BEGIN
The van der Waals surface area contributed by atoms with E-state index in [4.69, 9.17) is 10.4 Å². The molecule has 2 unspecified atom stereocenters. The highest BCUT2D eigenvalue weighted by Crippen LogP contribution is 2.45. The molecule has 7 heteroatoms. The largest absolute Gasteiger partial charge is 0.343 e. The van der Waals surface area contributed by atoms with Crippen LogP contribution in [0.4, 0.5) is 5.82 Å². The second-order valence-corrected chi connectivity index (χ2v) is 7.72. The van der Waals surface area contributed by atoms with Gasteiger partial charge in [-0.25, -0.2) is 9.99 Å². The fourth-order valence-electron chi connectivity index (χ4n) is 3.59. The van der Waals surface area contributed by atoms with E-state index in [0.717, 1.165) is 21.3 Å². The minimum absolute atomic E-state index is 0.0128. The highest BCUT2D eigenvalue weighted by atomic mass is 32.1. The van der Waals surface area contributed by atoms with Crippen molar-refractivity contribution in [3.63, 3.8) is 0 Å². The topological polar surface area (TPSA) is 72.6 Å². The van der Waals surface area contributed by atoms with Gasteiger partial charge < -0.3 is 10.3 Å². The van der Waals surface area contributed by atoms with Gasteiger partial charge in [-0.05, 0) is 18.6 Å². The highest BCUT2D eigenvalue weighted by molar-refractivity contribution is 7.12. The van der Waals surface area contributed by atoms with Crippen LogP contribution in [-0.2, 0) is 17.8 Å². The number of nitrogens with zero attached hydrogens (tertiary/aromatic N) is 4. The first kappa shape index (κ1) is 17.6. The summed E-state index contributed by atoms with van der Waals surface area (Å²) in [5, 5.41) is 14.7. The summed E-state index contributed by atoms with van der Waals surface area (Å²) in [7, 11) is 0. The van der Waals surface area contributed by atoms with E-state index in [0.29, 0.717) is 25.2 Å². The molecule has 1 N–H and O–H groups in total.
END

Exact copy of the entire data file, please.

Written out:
The van der Waals surface area contributed by atoms with E-state index in [4.69, 9.17) is 10.4 Å². The molecule has 2 unspecified atom stereocenters. The highest BCUT2D eigenvalue weighted by Crippen LogP contribution is 2.45. The molecule has 7 heteroatoms. The largest absolute Gasteiger partial charge is 0.343 e. The van der Waals surface area contributed by atoms with Crippen LogP contribution in [0.4, 0.5) is 5.82 Å². The second-order valence-corrected chi connectivity index (χ2v) is 7.72. The van der Waals surface area contributed by atoms with Gasteiger partial charge in [-0.25, -0.2) is 9.99 Å². The fourth-order valence-electron chi connectivity index (χ4n) is 3.59. The van der Waals surface area contributed by atoms with E-state index in [0.717, 1.165) is 21.3 Å². The minimum absolute atomic E-state index is 0.0128. The highest BCUT2D eigenvalue weighted by atomic mass is 32.1. The van der Waals surface area contributed by atoms with Crippen molar-refractivity contribution in [3.63, 3.8) is 0 Å². The topological polar surface area (TPSA) is 72.6 Å². The van der Waals surface area contributed by atoms with Gasteiger partial charge < -0.3 is 10.3 Å². The van der Waals surface area contributed by atoms with Gasteiger partial charge in [-0.05, 0) is 18.6 Å². The highest BCUT2D eigenvalue weighted by molar-refractivity contribution is 7.12. The van der Waals surface area contributed by atoms with Crippen LogP contribution in [-0.2, 0) is 17.8 Å². The number of nitrogens with zero attached hydrogens (tertiary/aromatic N) is 4. The first kappa shape index (κ1) is 17.6. The summed E-state index contributed by atoms with van der Waals surface area (Å²) in [5, 5.41) is 14.7. The summed E-state index contributed by atoms with van der Waals surface area (Å²) in [7, 11) is 0. The van der Waals surface area contributed by atoms with E-state index in [0.29, 0.717) is 25.2 Å². The molecule has 1 N–H and O–H groups in total.